One of the most spectacular birding sights to be seen in Australia is taking place around Richmond at the moment.
The undulating, chirping group formation of budgerigars on the wing, known as a murmuration, has been caught on camera by Richmond grazier, Terry Carrington.
Terry, who lives at Patroy, 27km south of Richmond in north west Queensland, said he had lived in the area all his life but never witnessed as many budgies in a flock as what he has been seeing over the last week.
“2003 would have been the last time I saw them somewhere near as thick as this,” he said.
“It’s pretty spectacular – from a distance it looks like smoke spiralling around.
“I’m not into studying the life of budgies but usually early morning and late afternoon you hear them – little mobs come in and chirp, and it builds up.
“I don’t know what it means but I hope it means rain is on the way.
“The old timers talk about big mobs like this in the 1950s – they were big years so I hope it’ll be the same now.”
Terry measured 300mm of rain in early March and says there’s now a lot of Mitchell grass seed on the ground, which Sydney-based ecologist, Henry Cook, said was one of the conditions that would result in the flocks Terry and possibly others in the region were experiencing.
‘A kind of desperation’
Henry, who worked for a number of years in the semi-arid zone around Longreach, described the conditions as being quite unusual and quite specific but being more related to water than feed.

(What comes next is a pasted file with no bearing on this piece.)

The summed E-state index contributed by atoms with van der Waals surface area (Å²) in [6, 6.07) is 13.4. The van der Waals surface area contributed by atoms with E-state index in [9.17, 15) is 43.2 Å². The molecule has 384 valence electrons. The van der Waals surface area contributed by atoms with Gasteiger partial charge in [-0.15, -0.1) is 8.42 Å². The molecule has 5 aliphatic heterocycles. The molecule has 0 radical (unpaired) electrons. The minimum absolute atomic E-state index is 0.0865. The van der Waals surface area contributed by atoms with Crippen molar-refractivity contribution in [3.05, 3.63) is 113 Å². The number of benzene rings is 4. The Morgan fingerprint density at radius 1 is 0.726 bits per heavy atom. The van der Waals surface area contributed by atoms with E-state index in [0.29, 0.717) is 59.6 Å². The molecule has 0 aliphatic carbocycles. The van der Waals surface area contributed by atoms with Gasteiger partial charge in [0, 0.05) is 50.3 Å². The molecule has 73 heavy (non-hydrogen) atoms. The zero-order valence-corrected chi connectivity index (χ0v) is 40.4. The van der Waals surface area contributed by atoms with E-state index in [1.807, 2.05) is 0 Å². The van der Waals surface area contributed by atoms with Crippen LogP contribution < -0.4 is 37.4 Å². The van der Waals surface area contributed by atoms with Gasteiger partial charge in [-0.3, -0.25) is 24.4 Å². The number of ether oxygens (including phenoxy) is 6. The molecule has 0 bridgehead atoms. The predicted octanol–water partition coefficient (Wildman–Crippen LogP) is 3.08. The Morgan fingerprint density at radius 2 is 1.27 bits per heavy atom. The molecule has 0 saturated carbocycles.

“You need rain over a wide area to cause seeding – Mitchell grass seed is a wonderful feed for budgies – and they’ll have up to four or five babies if the conditions are really pumping,” he said.
“It then needs to dry out and have another pulse of rain, causing another seeding event.
“This could be a localised storm, so you’ve got a lot of budgies all feeding in the same place, with limited water sources around.”
It’s the concentration of predators, such as grey falcons, around the waterholes and puddles that causes the budgies to flock together, waiting until there are sufficient numbers to risk flying in to drink.
It’s a misplaced security for some, according to Henry, who said predator species often bred off the back of the budgerigar flocking events.
“It’s kind of a desperation thing for the budgies – it’s not so much a food-related thing as a need for water.
“And there’s a lot of juvenile birds that don’t know where the water is – they’re being led by the adult birds.”
He estimated there could have been as many as 20,000 in the murmuration that Terry saw, which would make it one of the larger ones.
“It’s probably one of the most spectacular birding sights you’ll see in Australia,” he said.
“They’re difficult to see because it often only happens for a couple of weeks.
“Once the water dries up they either die or move on, so wildlife enthusiasts would need to drop everything and get there now.”
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